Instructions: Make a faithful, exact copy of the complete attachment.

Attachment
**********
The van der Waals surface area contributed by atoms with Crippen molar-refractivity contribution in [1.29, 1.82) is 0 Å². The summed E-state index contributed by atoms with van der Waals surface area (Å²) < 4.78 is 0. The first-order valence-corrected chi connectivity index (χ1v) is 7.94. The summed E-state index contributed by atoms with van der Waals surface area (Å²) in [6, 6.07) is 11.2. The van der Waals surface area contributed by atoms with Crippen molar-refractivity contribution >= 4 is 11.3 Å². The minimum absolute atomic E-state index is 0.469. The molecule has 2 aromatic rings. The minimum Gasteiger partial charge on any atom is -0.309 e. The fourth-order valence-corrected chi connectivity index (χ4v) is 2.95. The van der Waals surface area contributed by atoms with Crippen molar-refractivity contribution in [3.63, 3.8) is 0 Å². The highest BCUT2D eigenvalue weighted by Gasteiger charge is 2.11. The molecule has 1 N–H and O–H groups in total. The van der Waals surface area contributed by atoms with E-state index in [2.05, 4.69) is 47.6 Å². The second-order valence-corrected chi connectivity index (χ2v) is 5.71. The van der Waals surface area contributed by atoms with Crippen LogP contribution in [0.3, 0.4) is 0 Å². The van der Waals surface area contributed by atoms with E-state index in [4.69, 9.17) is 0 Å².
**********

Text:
The van der Waals surface area contributed by atoms with Crippen molar-refractivity contribution in [1.29, 1.82) is 0 Å². The summed E-state index contributed by atoms with van der Waals surface area (Å²) < 4.78 is 0. The first-order valence-corrected chi connectivity index (χ1v) is 7.94. The summed E-state index contributed by atoms with van der Waals surface area (Å²) in [6, 6.07) is 11.2. The van der Waals surface area contributed by atoms with Crippen molar-refractivity contribution >= 4 is 11.3 Å². The minimum absolute atomic E-state index is 0.469. The molecule has 2 aromatic rings. The minimum Gasteiger partial charge on any atom is -0.309 e. The fourth-order valence-corrected chi connectivity index (χ4v) is 2.95. The van der Waals surface area contributed by atoms with Crippen molar-refractivity contribution in [3.63, 3.8) is 0 Å². The highest BCUT2D eigenvalue weighted by Gasteiger charge is 2.11. The molecule has 1 N–H and O–H groups in total. The van der Waals surface area contributed by atoms with E-state index in [2.05, 4.69) is 47.6 Å². The second-order valence-corrected chi connectivity index (χ2v) is 5.71. The van der Waals surface area contributed by atoms with Crippen LogP contribution in [0.3, 0.4) is 0 Å². The van der Waals surface area contributed by atoms with E-state index in [4.69, 9.17) is 0 Å².